Glomeruli are the structures around which neurons are organized in the olfactory bulb. Each glomerulus carries information about a single odorant receptor in the nose, and has a specific population of glutamatergic mitral cells (MCs) and tufted cells (TCs) associated with it. The broad objective of this proposal is to build on provocative recent results from a variety of labs, including our own, pertaining to the cellular connectivity within a glomerulus. These studies suggest that most signaling between olfactory sensory neurons (OSNs) and MCs occurs through a multi-step path involving intermediary glutamatergic TCs (OSN-to-TC-to-MC), differing from the canonical model of direct OSN-to-MC excitation. In addition, glutamatergic signals from TCs are unusual, being mediated by long-range extrasynaptic transmission. These results are however controversial, as limited ultrastructural data suggest that OSNs are at least capable of making direct morphological contacts on MCs. In this application, we propose in Aim 1 to apply new approaches, including quantitative ultrastructural analyses, to establish whether the multi-step path is indeed the dominant signaling mechanism between OSNs and MCs.
Aims 2 and 3 will then examine possible functional implications of a multi-step path for MCs using electrophysiological recordings in brain slices and awake behaving mice. The extrasynaptic nature of glutamate signaling from TCs, in particular, predicts that excitation of MCs should be highly non-linear, reflecting the accumulation of glutamate. For odor responses, this could, mean, for example, that MC responses to different odors are exceptionally sparse and display a steep dependence on odor concentration. A key tool in our functional studies will be connexin-36 knockout mice. Because OSN signaling onto MCs in these mice appears to be converted from multi-step to monosynaptic, they provide a potentially direct way to assess whether the multi-step activation path for MCs is causally related to specific functional properties. Taken together, our studies wil lead to important new information about the relationship between the structure and function of an olfactory circuit.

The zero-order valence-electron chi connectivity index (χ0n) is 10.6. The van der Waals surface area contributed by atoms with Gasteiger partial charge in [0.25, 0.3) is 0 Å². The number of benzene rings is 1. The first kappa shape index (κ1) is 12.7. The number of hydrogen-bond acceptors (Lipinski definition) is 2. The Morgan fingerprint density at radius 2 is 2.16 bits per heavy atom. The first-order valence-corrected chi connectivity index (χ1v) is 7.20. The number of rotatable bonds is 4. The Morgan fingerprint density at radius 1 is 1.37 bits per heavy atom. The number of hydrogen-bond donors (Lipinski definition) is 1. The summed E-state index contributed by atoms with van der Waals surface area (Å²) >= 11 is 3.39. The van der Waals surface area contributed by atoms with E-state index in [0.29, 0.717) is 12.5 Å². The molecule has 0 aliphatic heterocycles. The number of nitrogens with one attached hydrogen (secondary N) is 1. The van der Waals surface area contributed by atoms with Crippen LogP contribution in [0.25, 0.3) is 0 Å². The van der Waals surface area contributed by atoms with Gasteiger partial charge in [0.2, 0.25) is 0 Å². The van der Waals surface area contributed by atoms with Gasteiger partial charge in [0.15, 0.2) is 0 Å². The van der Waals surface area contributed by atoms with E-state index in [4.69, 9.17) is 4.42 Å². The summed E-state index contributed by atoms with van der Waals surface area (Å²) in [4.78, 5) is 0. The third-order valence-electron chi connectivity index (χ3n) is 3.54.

In humans, deficits in the sense of smell are encountered in many neurological disorders such as Alzheimer's disease and schizophrenia. Our studies of fundamental circuit mechanisms in the olfactory bulb will provide the basis for understanding specific disease-associated olfactory deficits and also potential treatments.
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